THE BIRD AND THE BEE
The fourth album from the bird and the bee, Recreational Love came to life over a half-decade of songwriting and recording. “We didn’t mean to take so long but life ended up getting in the way, in a great way,” says vocalist Inara George, who formed the Los Angeles-based duo with multi-instrumentalist Greg Kurstin in 2005. In the midst of pursuing other projects — George also sings in the indie-folk supergroup the Living Sisters, Kurstin’s a Grammy Award-nominated producer who’s recently worked with Sia, Lykke Li, and Charli XCX — the two met most Friday mornings at Kurstin’s studio to dream up their latest batch of finely textured retro-pop. With a hint of R&B adding some warm grooves this time around, Recreational Love captures the easy intimacy of their collaboration and lets listeners slip into the band’s own charmed and secret world.
Though it’s the bird and the bee’s first album of original material since Ray Guns Are Not Just the Future (a 2009 release that the A.V. Club praised for its “exploration of carefree, happy-making music”), Recreational Love perhaps more closely follows their 2010 album Interpreting the Masters, Vol. 1: A Tribute to Daryl Hall and John Oates. “For the last album we sort of went through Hall and Oates college, and in studying all those songs I was really struck by how amazing their arrangements are,” Kurstin says. At turns sophisticated and sweetly off-kilter, dreamlike and dance-ready, Recreational Love strips away the densely layered sound of the bird and the bee’s earlier efforts to let their silky-smooth melodies shine through. Mastered by Emily Lazar — who, with Sia’s “Chandelier,” recently became the first-ever female mastering engineer to earn a Grammy Award nomination for Record of the Year — the album also mines inspiration from artists as eclectic as Talking Heads and Stevie Wonder in creating its intricately crafted rhythms.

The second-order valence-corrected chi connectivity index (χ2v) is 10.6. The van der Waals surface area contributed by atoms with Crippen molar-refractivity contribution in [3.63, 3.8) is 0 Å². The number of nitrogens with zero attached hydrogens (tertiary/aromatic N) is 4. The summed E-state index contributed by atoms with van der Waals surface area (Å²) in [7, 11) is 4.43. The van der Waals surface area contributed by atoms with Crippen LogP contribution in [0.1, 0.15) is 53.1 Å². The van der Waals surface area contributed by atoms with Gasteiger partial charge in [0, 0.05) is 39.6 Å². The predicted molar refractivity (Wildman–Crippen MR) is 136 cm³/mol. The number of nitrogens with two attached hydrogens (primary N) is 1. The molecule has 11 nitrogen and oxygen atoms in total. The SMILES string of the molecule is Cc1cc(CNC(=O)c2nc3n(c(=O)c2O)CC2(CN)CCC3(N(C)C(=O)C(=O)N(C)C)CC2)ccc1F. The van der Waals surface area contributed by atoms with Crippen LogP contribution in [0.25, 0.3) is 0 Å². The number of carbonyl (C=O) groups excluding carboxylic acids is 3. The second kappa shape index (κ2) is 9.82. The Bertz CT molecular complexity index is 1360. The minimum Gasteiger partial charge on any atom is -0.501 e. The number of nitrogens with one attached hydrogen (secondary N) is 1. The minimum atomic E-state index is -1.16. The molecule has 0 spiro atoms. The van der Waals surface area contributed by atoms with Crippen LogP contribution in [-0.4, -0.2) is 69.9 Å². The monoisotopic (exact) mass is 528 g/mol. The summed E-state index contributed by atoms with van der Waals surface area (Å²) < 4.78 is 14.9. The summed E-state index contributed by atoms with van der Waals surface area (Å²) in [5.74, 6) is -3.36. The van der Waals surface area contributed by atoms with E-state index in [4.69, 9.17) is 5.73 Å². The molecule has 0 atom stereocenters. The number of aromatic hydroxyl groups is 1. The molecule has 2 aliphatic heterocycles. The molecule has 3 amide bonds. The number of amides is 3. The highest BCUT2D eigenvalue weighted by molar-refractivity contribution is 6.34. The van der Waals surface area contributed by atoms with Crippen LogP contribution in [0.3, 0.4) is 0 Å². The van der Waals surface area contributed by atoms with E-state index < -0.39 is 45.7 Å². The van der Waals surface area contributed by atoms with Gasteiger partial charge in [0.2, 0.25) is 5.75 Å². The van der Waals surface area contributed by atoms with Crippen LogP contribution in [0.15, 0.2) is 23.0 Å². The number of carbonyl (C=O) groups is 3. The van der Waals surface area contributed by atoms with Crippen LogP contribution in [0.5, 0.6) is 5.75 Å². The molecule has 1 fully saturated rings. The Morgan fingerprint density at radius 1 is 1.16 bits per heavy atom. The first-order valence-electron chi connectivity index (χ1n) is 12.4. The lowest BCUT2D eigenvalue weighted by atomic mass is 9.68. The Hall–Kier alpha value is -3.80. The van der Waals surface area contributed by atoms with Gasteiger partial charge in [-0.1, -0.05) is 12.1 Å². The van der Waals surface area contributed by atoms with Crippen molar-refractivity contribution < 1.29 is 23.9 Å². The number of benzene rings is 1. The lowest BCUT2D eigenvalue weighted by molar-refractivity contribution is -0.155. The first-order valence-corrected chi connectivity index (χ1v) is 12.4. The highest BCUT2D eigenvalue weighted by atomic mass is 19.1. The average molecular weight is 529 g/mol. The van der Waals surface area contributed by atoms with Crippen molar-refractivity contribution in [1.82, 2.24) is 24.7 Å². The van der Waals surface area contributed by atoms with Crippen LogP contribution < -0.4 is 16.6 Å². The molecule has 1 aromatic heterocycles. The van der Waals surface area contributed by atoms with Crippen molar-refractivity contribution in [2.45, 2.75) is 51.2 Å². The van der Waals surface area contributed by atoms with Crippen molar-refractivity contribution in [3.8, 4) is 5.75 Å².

On Recreational Love’s shimmering lead single “Will You Dance,” those rhythms are built on bouncy synth lines and bass-heavy beats. Equal parts disco confection and empowerment anthem for introverts (“I don’t care if people stare/People stare at all the wrong things” goes the chorus), the harmony-laced track was conceived as “a dance song, or a song to elicit dancing,” according to George. “It’s about the strangeness of people in that the things that are most natural to us, we have such a hard time letting happen,” she says. “The idea is, ‘Don’t worry about what people think, just do whatever feels good to you.’” Another beat-driven number with a tender message at its core is the soulful title track, which reflects on the hurt that comes from no-strings- attached romance (“Tell me I’m the reason you’ve got to live/But you always say/You don’t believe in love”).